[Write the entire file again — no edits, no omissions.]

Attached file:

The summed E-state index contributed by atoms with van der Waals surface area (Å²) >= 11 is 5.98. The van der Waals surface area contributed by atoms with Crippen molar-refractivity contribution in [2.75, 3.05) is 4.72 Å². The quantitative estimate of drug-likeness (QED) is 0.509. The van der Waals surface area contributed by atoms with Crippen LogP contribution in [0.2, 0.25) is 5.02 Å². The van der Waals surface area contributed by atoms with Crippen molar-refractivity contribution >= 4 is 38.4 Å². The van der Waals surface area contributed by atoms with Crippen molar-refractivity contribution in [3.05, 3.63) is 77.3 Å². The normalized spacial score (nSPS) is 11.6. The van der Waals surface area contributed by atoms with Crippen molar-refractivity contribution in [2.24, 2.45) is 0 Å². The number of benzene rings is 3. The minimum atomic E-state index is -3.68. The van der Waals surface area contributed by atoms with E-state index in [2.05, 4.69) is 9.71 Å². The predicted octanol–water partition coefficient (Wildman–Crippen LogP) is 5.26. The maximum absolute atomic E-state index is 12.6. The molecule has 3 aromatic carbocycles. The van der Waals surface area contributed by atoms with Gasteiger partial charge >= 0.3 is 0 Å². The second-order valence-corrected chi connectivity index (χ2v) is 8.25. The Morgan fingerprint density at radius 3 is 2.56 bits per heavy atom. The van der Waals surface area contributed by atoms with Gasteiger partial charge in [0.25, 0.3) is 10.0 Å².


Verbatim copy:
The summed E-state index contributed by atoms with van der Waals surface area (Å²) >= 11 is 5.98. The van der Waals surface area contributed by atoms with Crippen molar-refractivity contribution in [2.75, 3.05) is 4.72 Å². The quantitative estimate of drug-likeness (QED) is 0.509. The van der Waals surface area contributed by atoms with Crippen LogP contribution in [0.2, 0.25) is 5.02 Å². The van der Waals surface area contributed by atoms with Crippen molar-refractivity contribution >= 4 is 38.4 Å². The van der Waals surface area contributed by atoms with Crippen molar-refractivity contribution in [3.05, 3.63) is 77.3 Å². The normalized spacial score (nSPS) is 11.6. The van der Waals surface area contributed by atoms with Crippen molar-refractivity contribution in [2.24, 2.45) is 0 Å². The number of benzene rings is 3. The minimum atomic E-state index is -3.68. The van der Waals surface area contributed by atoms with E-state index in [2.05, 4.69) is 9.71 Å². The predicted octanol–water partition coefficient (Wildman–Crippen LogP) is 5.26. The maximum absolute atomic E-state index is 12.6. The molecule has 3 aromatic carbocycles. The van der Waals surface area contributed by atoms with Gasteiger partial charge >= 0.3 is 0 Å². The second-order valence-corrected chi connectivity index (χ2v) is 8.25. The Morgan fingerprint density at radius 3 is 2.56 bits per heavy atom. The van der Waals surface area contributed by atoms with Gasteiger partial charge in [0.25, 0.3) is 10.0 Å².